The time and resources needed to consolidate the merging entities is something which should be explored thoroughly. The consolidation of technology and IT systems is another, along with working structure in each office, and finances which often need to be unbundled and restructured to suit the needs of the new combined entity.

There is also significant time and resources required for training staff in new systems, and, depending on the type of businesses being merged, you may need to run two or more financial and systems procedures for extended periods of time.

You also need to think about relocation of support staff to consider when you may need to, for example, centralise a finance department/team previously in different offices but now all need to be together to function properly in the merged organisation.”

SME: Is merging two teams particularly tricky?

It can be. Established companies, much like communities, have set cultures and behavioural norms. You will often find that teams do things in a similar way, or even do the exact same tasks but just in a different process, and then struggle to find a cohesive way to integrate.

Communication and change management are critical in these instances and need to be managed right from the start. It is often beneficial to map out the procedures of both teams and work through them in a workshop format, so as to allow them to identify the similarities and then mutually agree on an approach to integrate the differences.”

SME: How important is putting in place an effective merger strategy?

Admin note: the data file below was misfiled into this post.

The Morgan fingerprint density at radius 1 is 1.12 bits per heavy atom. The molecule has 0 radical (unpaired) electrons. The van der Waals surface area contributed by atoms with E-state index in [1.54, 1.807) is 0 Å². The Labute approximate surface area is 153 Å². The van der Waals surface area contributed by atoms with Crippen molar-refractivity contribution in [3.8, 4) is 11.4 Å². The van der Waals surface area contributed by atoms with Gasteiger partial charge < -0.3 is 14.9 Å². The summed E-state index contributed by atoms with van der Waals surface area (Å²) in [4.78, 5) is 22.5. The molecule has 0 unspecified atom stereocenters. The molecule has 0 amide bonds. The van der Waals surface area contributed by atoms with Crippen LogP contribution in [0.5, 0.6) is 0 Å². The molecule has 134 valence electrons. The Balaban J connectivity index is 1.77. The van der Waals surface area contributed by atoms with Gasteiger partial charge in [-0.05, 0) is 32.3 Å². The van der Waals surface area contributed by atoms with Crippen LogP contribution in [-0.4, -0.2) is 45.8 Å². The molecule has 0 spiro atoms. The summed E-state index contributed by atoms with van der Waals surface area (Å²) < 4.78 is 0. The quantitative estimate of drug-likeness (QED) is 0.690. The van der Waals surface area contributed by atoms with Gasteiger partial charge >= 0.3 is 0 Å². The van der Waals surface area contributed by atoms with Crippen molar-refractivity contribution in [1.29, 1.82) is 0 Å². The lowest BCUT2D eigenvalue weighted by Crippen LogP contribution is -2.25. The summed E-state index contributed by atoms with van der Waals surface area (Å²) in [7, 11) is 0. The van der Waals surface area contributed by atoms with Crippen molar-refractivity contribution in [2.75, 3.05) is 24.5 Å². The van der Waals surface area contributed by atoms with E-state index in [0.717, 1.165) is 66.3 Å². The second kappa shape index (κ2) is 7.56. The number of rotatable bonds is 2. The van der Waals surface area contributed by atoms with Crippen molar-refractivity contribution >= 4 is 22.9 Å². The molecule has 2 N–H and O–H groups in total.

Having a clear and well-managed merger strategy is critical. You need to ensure the checks and balances are in place with key deciding factors, roles and responsibilities defined.

Your ability to properly audit all entities being considered and understand how they would integrate is important. You need to understand the human element as well as the technical.

A merger is not simply a mutual rebranding of two or more companies, it is breaking apart of two or more existing organisations in order to put the parts back together in a more cohesive and practical manner.

There are various legal, financial, ethical, technological, practical and structural considerations and decisions to be made before you proceed with merger discussions.

SME: How important is the due diligence process? And what would you advise both businesses consider?

Due diligence is the process of analysing all elements to ensure all legal and fiduciary components of the matter are considered and addressed appropriately.

It is one of the most critical stages of the deal and establishes the foundation upon which the entire transaction is conducted.

Undertaking due diligence enables you to get a fully comprehensive picture of all the financial aspects of a business you are considering merging with, this is your opportunity to ask about assets, staff, contracts, clients, and even debt, so it is crucial to gain a better understanding of the company before you merge.